Getting Started

This is a brief introductory guide to Fluokitten that aims to give you the necessary information to get up and running, as well as a brief overview of some available resources for learning key category theory concepts and how to apply them in Clojure with Fluokitten.

How to get started

Overview

Fluokitten is a Clojure library that enables programming paradigms derived from category theory (CT). It provides:

  • A core library of CT functions uncomplicate.fluokitten.core;
  • Protocols for many CT concepts uncomplicate.fluokitten.protocols;
  • Implementations of these protocols for standard Clojure constructs (collections, functions, etc.) uncomplicate.fluokitten.jvm;
  • Macros and functions to help you write custom protocol implementations.
  • Accompanying website with learning resources.

Installation

The most straightforward way to include Fluokitten in your project is with Leiningen. Add the following dependency to nyour project.clj:

Requirements

Fluokitten requires Java 1.8, and at least Clojure 1.7, as it uses transducers.

Usage

See the this tutorial’s source as a midje test.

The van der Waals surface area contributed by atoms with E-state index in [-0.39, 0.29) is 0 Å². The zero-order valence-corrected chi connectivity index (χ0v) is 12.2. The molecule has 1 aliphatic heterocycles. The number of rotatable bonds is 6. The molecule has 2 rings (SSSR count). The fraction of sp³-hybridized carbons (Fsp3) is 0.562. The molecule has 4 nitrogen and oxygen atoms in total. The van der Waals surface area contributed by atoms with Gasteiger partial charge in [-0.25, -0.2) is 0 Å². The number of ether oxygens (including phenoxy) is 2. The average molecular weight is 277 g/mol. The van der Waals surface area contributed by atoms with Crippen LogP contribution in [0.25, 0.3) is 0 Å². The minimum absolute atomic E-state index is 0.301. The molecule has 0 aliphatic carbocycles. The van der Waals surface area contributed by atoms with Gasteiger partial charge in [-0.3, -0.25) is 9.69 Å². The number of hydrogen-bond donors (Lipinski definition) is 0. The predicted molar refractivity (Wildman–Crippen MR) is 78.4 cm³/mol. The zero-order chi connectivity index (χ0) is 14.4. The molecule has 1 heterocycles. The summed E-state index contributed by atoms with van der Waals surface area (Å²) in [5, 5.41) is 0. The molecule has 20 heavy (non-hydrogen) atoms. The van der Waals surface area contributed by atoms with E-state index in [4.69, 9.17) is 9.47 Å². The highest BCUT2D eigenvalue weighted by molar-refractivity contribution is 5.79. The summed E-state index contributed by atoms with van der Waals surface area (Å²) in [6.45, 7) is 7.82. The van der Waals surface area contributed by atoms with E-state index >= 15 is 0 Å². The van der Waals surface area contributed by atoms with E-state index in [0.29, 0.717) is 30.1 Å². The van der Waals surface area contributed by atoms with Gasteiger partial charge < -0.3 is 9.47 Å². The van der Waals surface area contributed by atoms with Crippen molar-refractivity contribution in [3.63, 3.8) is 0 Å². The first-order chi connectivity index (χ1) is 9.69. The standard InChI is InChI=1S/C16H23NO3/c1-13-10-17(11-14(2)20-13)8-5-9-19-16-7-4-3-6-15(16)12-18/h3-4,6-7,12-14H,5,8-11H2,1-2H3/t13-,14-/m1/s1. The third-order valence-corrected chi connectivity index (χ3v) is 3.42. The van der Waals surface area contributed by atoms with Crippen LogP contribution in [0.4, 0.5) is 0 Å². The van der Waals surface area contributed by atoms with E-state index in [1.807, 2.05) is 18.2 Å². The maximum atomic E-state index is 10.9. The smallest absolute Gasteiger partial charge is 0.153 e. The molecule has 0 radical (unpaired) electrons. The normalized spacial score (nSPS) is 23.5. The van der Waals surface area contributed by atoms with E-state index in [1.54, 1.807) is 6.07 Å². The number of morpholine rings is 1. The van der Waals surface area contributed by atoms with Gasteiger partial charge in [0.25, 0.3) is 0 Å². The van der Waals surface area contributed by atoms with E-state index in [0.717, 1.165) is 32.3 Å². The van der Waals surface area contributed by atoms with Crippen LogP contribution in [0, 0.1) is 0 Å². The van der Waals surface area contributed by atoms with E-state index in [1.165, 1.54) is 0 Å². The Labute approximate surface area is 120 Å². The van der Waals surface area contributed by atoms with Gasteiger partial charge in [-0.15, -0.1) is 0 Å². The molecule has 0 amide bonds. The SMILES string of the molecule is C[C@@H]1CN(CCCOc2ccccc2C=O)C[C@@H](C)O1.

First use or require uncomplicate.fluokitten.core and uncomplicate.fluokitten.jvm in your namespace, and you’ll be able to call appropriate functions from the Fluokitten library.

(ns example
  (:use [uncomplicate.fluokitten core jvm]))

What functions does this make available? Not many (which is a good thing), because a key point of CT programming is to utilize a small set of highly generalized and well defined operators and combinators that can be mixed and combined simply to achieve desired outcomes. The following demonstrates simple examples, mostly using Fluokitten extensions to Clojure built-in constructs.

Functors and fmap

The basic categorical concepts concern contexts for data. One familiar data context is a sequence, for example one that represents several numbers. Suppose we have a vanilla function that operates on numbers and we want to apply it to data without regard to the wrapper (context) that contains it. Of course, Clojure already has a function that can reach inside the sequence and apply a function to each element – the ubiquitous map function: